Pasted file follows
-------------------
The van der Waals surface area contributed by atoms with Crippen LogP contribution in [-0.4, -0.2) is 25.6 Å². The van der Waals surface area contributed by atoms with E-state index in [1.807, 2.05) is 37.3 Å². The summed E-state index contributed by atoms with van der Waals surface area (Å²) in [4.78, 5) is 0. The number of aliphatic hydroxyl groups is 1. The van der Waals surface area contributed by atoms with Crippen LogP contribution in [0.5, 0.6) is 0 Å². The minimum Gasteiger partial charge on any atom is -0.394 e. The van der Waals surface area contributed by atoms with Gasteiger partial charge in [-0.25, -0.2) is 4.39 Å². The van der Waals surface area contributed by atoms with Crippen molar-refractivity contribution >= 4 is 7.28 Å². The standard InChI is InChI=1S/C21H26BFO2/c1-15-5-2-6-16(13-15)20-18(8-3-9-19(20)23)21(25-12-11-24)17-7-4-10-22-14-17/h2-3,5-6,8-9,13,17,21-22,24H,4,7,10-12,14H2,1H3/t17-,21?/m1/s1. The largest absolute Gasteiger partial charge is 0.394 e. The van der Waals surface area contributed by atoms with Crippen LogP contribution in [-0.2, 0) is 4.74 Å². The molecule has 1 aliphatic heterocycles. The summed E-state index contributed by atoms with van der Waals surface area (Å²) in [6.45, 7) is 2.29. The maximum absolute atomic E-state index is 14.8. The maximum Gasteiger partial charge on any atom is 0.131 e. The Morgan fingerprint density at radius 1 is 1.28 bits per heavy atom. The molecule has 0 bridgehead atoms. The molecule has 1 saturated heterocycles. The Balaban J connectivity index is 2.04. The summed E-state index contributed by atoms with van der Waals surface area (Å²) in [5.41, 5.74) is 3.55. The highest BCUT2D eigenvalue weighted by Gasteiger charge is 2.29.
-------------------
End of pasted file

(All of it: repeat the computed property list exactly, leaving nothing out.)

The van der Waals surface area contributed by atoms with Crippen LogP contribution in [-0.4, -0.2) is 25.6 Å². The van der Waals surface area contributed by atoms with E-state index in [1.807, 2.05) is 37.3 Å². The summed E-state index contributed by atoms with van der Waals surface area (Å²) in [4.78, 5) is 0. The number of aliphatic hydroxyl groups is 1. The van der Waals surface area contributed by atoms with Crippen LogP contribution in [0.5, 0.6) is 0 Å². The minimum Gasteiger partial charge on any atom is -0.394 e. The van der Waals surface area contributed by atoms with Gasteiger partial charge in [-0.25, -0.2) is 4.39 Å². The van der Waals surface area contributed by atoms with Crippen molar-refractivity contribution >= 4 is 7.28 Å². The standard InChI is InChI=1S/C21H26BFO2/c1-15-5-2-6-16(13-15)20-18(8-3-9-19(20)23)21(25-12-11-24)17-7-4-10-22-14-17/h2-3,5-6,8-9,13,17,21-22,24H,4,7,10-12,14H2,1H3/t17-,21?/m1/s1. The largest absolute Gasteiger partial charge is 0.394 e. The van der Waals surface area contributed by atoms with Crippen LogP contribution in [-0.2, 0) is 4.74 Å². The molecule has 1 aliphatic heterocycles. The summed E-state index contributed by atoms with van der Waals surface area (Å²) in [6.45, 7) is 2.29. The maximum absolute atomic E-state index is 14.8. The maximum Gasteiger partial charge on any atom is 0.131 e. The Morgan fingerprint density at radius 1 is 1.28 bits per heavy atom. The molecule has 0 bridgehead atoms. The molecule has 1 saturated heterocycles. The Balaban J connectivity index is 2.04. The summed E-state index contributed by atoms with van der Waals surface area (Å²) in [5.41, 5.74) is 3.55. The highest BCUT2D eigenvalue weighted by Gasteiger charge is 2.29.